Thursday, 22 September 2011

Comedy Central's Roast of Charlie Sheen



“Charlie, you’re the black sheep of a family that produced three Mighty Ducks movies.” – Jeff Ross

I’ve always been a little surprised at how long they string these roasts out for, surely there are only so many jokes you can tell about the same person.

Okay Charlie Sheen, given the year he’s had, is a goldmine of material, but it seems the roasters here felt the same as I do about this type of performance as the majority of them spent much of the time taking shots at either rather than the “rock star from Mars” sat front and centre.

Family Guy mastermind Seth MacFarlane hosted proceedings and did a good job, his jokes, whilst close to the bone, were very funny and were just on the right side of offensive. Making jokes about the various presenters/performers and the variable success rate of said jokes is how I usually grade big show hosts and MacFarlane definitely fared well on that front, as you would expect given the nature of the show he was presiding over.

The Family Guy supremo also took his various abuse well, as did everyone on that stage to be fair – you have to really to be part of it and come away with your respect still in one piece, and came out with a lot of credit, and for the most part his dignity intact.

The roasters themselves were, in no particular order: Jon Lovitz, Kate Walsh, Jeff Ross, Mike Tyson, Steve-O, Patrice O’Neal, William Shatner, Anthony Jeselnik and Amy Schumer.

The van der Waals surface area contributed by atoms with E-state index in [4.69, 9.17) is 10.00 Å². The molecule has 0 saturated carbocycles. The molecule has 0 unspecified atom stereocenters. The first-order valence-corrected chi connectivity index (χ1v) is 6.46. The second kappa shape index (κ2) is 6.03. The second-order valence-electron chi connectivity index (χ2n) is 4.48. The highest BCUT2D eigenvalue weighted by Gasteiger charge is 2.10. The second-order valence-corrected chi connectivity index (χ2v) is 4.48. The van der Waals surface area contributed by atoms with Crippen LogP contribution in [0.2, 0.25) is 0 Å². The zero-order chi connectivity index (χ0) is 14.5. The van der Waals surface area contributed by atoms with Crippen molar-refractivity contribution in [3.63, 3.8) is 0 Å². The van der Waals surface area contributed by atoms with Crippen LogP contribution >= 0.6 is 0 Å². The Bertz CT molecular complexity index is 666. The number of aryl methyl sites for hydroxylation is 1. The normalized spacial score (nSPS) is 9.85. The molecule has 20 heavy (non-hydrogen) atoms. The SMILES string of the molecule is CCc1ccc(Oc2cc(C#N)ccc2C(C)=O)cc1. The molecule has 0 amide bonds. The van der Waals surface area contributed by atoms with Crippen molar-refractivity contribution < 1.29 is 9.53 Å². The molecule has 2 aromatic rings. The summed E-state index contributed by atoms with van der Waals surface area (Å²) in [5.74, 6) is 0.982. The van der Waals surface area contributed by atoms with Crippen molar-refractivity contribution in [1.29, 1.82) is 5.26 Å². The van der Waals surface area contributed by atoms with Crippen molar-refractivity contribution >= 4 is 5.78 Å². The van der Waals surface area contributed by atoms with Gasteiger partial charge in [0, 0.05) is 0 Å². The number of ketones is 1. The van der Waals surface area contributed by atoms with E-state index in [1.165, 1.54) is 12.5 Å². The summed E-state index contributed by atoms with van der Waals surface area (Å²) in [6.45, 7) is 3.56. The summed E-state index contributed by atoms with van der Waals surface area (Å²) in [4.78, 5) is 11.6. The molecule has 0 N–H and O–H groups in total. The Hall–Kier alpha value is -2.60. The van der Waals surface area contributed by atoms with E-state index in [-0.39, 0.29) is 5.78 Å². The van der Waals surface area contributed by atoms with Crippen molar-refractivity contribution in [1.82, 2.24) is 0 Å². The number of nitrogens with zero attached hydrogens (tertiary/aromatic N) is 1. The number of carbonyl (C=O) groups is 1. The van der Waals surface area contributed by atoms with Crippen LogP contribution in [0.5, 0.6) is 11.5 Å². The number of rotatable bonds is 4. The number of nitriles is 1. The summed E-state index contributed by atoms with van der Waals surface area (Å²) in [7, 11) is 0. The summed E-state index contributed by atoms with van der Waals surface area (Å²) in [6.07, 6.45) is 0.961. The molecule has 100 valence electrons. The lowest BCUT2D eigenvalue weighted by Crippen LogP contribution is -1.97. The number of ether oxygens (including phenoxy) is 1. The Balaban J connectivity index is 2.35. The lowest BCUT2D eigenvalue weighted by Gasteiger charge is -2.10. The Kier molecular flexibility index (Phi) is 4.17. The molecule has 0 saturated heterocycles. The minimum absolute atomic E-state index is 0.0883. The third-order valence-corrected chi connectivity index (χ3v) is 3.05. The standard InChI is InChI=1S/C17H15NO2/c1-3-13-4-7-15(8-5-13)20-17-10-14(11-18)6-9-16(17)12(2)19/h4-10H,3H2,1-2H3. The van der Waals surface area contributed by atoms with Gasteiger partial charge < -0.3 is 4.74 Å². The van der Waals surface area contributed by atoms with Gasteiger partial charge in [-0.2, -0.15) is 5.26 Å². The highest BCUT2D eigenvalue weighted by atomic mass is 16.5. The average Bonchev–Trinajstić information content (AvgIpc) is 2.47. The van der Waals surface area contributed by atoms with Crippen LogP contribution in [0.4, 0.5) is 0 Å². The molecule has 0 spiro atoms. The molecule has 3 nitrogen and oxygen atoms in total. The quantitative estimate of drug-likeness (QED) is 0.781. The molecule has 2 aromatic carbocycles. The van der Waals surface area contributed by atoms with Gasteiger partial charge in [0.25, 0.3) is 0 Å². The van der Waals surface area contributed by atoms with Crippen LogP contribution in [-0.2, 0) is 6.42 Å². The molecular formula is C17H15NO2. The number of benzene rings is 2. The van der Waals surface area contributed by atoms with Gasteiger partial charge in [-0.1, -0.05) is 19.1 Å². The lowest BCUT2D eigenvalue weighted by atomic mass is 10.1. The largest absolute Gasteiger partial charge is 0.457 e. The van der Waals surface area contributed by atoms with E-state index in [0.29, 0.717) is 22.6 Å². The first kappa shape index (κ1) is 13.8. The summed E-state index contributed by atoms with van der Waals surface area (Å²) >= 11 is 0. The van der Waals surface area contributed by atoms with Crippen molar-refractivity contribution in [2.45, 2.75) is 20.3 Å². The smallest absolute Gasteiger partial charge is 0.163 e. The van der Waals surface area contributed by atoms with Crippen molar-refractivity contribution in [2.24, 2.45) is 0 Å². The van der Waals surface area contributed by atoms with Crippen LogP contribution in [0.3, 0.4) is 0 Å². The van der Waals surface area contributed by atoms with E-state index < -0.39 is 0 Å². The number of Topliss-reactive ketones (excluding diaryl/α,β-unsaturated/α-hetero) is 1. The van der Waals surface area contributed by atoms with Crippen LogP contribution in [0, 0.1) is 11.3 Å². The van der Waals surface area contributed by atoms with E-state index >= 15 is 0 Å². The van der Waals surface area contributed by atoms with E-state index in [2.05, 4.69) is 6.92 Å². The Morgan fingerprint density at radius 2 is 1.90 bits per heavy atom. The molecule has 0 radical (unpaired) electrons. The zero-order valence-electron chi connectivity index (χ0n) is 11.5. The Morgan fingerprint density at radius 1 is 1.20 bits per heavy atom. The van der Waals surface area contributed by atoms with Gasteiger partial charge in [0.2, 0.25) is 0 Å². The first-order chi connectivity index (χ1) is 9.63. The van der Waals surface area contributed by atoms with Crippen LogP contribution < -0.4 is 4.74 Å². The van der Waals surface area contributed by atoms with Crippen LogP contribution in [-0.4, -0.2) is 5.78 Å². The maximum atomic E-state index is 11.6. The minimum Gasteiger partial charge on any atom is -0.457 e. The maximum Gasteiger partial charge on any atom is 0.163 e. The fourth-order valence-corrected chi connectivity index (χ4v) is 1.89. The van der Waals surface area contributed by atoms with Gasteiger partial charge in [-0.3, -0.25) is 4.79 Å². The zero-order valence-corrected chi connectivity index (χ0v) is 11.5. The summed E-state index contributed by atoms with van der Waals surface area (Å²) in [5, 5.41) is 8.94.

Lovitz, who took to the stage first was disappointingly lacklustre, although I did appreciate the fact that he didn’t seem to have anything overly prepared and actually knew Sheen so spent most of the time just waxing lyrical about his friend.

Mike Tyson babbled incoherently for five minutes and generally just looked confused about what was going on. Steve-O and Kate Walsh did fine to say that they aren’t comedians, but neither was especially funny.

Patrice O’Neal who went last, I had been expecting to really hit it out of the park after being forced to take quite a bit of abuse all night without the chance to retaliate, but he too was actually a little disappointing when he finally got his chance. Although he does get points for not spending the whole of his section getting revenge on those before him who’d took shots at him, as I would have tried to do in his position.

Comedians who I’m not familiar with, Jeselnik and Schumer, were probably the most controversial performers with some quite strong and shocking material. Schumer in particular had some really over the top material, including a gag about Jackass star Ryan Dunn who died this year that seemed to shock Steve-O silent, and this is a man who we’ve seen drink horse semen.

I’m a great believer in nothing being too sacred when it comes to comedy and that without freedom of speech we have nothing, but even I thought Schumer went too far with some of her stuff. I can’t fault her for having the metaphoric balls to say what most people probably wouldn’t have had the stomach to say but there is a line and she did go over it quite a few times.